Publication - Publication

Scottish Strategy for Autism: outcomes and priorities 2018-2021

Published: 26 Mar 2018

Document setting out the priorities for action through to 2021 to improve outcomes for autistic people living in Scotland.

20 page PDF

1.4 MB

20 page PDF

1.4 MB

Contents
Scottish Strategy for Autism: outcomes and priorities 2018-2021
Active Citizenship

20 page PDF

1.4 MB

Active Citizenship

What you told us:

  • That autistic people should have more opportunities to work and should be supported into work and while in work.
  • That autistic people should be supported on a strengths-based approach.
  • That the current social security system is difficult for autistic people, their families and carers to access and navigate, and does not fully recognise the nature of autism and how it affects a person.
  • That autistic people, their families and carers should be able to access cultural and social activities like any other citizens.
  • That well-planned transitions are important to ensuring autistic people are properly supported throughout their lives.
  • That social isolation is an issue for many autistic people and their families and that steps need to be taken to reduce this.

What we will do next:

  • Scottish Government will deliver on the commitments in A Fairer Scotland for Disabled People. [19] We have engaged with stakeholders, including disabled people with learning disabilities and autism, on how to halve the disability employment gap – and will continue doing this during 2018 and beyond. In the Spring of 2018 we will set out next steps for taking forward action to reduce by more than half the disability employment gap, and on 30 April 2018 we will hold a national congress on disability, employment and the workplace.
  • We will consult with public sector bodies and disabled people's organisations about how to increase the disability employment rate in the public sector. During this process we will engage with austic people and their representative bodies.
  • The Scottish Government recognise that autistic people have much to give but still face very specific challenges in securing sustained employment. Our new employment programme, Fair Start Scotland will commence in April 2018. [20] Fair Start Scotland will reflect the need for effective person-centred services and in-work support and will include tailored and personalised provision for all customers.
  • The Scottish Government will expect Fair Start Scotland providers to have specialist support in place for people with additional support needs, including autism, to help them secure sustained employment. They will be expected to work closely with employers and have a proven track record of achieving positive results for their clients.
  • Fair Start Scotland will gather data on the autistic people that we support into work. For our own programmes and initiatives we will improve data collections and break downs of disability data into meaningful categories in order to establish base line and to be able to measure progress.
  • We will work with our partners in Skills Development Scotland ( SDS) to support autistic people in Modern Apprenticeships. SDS will focus their efforts on measures to increase the number of individuals starting apprenticeships who have a learning disability, including autism. Emphasis will also be placed on strategies to enable disabled people to sustain and achieve their apprenticeship including using additional funding to deliver supported employment models and support in making reasonable adjustment for delivery and assessment.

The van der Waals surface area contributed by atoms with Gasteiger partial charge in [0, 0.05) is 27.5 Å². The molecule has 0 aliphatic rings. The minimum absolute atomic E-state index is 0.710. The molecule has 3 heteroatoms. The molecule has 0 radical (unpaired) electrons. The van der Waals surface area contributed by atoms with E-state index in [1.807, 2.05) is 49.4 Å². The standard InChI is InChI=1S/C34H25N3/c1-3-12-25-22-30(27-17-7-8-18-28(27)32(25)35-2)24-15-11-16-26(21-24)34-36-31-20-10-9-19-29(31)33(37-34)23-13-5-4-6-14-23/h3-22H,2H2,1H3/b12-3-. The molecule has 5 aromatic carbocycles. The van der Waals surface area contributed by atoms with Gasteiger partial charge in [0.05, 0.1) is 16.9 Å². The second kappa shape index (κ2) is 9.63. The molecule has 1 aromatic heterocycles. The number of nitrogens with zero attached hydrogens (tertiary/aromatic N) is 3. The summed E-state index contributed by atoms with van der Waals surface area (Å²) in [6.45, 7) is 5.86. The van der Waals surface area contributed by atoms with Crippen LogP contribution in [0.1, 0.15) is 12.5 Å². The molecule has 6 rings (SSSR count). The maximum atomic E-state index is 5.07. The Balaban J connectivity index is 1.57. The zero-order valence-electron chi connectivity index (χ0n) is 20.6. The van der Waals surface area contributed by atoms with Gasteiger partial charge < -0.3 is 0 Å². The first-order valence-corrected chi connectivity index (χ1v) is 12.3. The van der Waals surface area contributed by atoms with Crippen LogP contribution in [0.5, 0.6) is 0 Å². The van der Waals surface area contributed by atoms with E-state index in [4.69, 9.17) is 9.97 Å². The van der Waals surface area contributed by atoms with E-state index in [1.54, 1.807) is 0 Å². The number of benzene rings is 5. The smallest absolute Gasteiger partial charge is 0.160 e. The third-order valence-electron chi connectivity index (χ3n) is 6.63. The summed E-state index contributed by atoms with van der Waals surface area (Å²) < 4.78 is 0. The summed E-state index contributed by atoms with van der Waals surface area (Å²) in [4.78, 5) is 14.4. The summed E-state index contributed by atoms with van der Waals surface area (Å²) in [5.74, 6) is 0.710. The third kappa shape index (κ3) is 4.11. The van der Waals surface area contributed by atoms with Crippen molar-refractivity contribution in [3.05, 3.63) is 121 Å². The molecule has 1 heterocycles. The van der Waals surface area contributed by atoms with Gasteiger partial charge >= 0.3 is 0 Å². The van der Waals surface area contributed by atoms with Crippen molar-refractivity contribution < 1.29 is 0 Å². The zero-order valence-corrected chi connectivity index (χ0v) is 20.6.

• The Scottish Government is responsible for designing the new social security system for Scotland and one of the guiding principles for social security is that we will put the user experience first, and design our new system with people who have experience of using the current system. [21] We want to ensure Scotland's newly devolved social security arrangements are fully responsive to the needs of autistic people.
  • Scottish Government will work to promote and facilitate participation in activities that have meaning for individuals. We will work across government to ensure people with autism are able to enjoy Scotland's rich cultural heritage, vibrant creative arts sector, inclusive sport opportunities and built and natural environments.
  • Scottish Government will work with partners to promote the Principles of Good Transitions 3 and its autism supplement as guides of best practice in transitions for young people with additional needs. [22]
  • We will work with national agencies to explore the findings of the report - Facing the Future Together - on availability of transitions planning and support, and develop plans for improvement. [23]
  • We will work with partners and the Scottish Funding Council to deliver training – Enhancing Inclusive Practice: Transitions and Autism – to staff in Scotland's Further Education colleges and universities.
  • We will work with partners to promote the new Transitions across the lifespan resources.
  • We recognise that social isolation is an issue for many autistic people and their families. We want everyone to have the opportunity to develop meaningful relationships regardless of age, status, circumstance or identity, and we will work with partners to reduce social isolation in the autistic population. [24]

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